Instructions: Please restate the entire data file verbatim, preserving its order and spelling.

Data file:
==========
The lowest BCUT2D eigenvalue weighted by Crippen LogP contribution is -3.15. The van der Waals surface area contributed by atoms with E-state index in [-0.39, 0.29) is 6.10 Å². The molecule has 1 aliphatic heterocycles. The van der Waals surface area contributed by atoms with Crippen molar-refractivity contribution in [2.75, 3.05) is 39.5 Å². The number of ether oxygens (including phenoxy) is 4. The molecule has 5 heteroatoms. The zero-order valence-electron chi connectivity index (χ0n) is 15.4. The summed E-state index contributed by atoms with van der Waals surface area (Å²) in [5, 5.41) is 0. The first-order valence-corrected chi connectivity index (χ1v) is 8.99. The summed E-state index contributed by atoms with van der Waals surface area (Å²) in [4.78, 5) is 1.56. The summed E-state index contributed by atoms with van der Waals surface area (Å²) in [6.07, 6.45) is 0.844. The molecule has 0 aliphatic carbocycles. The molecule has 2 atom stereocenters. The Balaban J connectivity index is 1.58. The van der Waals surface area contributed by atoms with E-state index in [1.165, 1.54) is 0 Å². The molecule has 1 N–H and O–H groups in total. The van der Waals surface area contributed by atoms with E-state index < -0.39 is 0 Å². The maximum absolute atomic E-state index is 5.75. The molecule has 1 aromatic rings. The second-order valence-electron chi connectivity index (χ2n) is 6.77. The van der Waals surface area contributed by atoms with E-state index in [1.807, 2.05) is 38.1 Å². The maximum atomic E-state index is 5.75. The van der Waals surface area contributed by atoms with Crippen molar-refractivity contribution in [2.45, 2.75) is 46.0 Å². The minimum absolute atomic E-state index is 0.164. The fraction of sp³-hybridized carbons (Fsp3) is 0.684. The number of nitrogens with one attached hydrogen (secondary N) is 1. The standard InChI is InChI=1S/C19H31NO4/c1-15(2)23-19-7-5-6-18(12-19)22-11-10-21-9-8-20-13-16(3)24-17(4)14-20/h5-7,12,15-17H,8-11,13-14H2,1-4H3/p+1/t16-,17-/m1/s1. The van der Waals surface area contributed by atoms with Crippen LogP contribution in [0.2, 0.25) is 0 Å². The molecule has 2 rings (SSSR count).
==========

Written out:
The lowest BCUT2D eigenvalue weighted by Crippen LogP contribution is -3.15. The van der Waals surface area contributed by atoms with E-state index in [-0.39, 0.29) is 6.10 Å². The molecule has 1 aliphatic heterocycles. The van der Waals surface area contributed by atoms with Crippen molar-refractivity contribution in [2.75, 3.05) is 39.5 Å². The number of ether oxygens (including phenoxy) is 4. The molecule has 5 heteroatoms. The zero-order valence-electron chi connectivity index (χ0n) is 15.4. The summed E-state index contributed by atoms with van der Waals surface area (Å²) in [5, 5.41) is 0. The first-order valence-corrected chi connectivity index (χ1v) is 8.99. The summed E-state index contributed by atoms with van der Waals surface area (Å²) in [4.78, 5) is 1.56. The summed E-state index contributed by atoms with van der Waals surface area (Å²) in [6.07, 6.45) is 0.844. The molecule has 0 aliphatic carbocycles. The molecule has 2 atom stereocenters. The Balaban J connectivity index is 1.58. The van der Waals surface area contributed by atoms with E-state index in [1.165, 1.54) is 0 Å². The molecule has 1 N–H and O–H groups in total. The van der Waals surface area contributed by atoms with E-state index < -0.39 is 0 Å². The maximum absolute atomic E-state index is 5.75. The molecule has 1 aromatic rings. The second-order valence-electron chi connectivity index (χ2n) is 6.77. The van der Waals surface area contributed by atoms with E-state index in [1.807, 2.05) is 38.1 Å². The maximum atomic E-state index is 5.75. The van der Waals surface area contributed by atoms with Crippen molar-refractivity contribution in [2.45, 2.75) is 46.0 Å². The minimum absolute atomic E-state index is 0.164. The fraction of sp³-hybridized carbons (Fsp3) is 0.684. The number of nitrogens with one attached hydrogen (secondary N) is 1. The standard InChI is InChI=1S/C19H31NO4/c1-15(2)23-19-7-5-6-18(12-19)22-11-10-21-9-8-20-13-16(3)24-17(4)14-20/h5-7,12,15-17H,8-11,13-14H2,1-4H3/p+1/t16-,17-/m1/s1. The van der Waals surface area contributed by atoms with Crippen LogP contribution in [0.2, 0.25) is 0 Å². The molecule has 2 rings (SSSR count).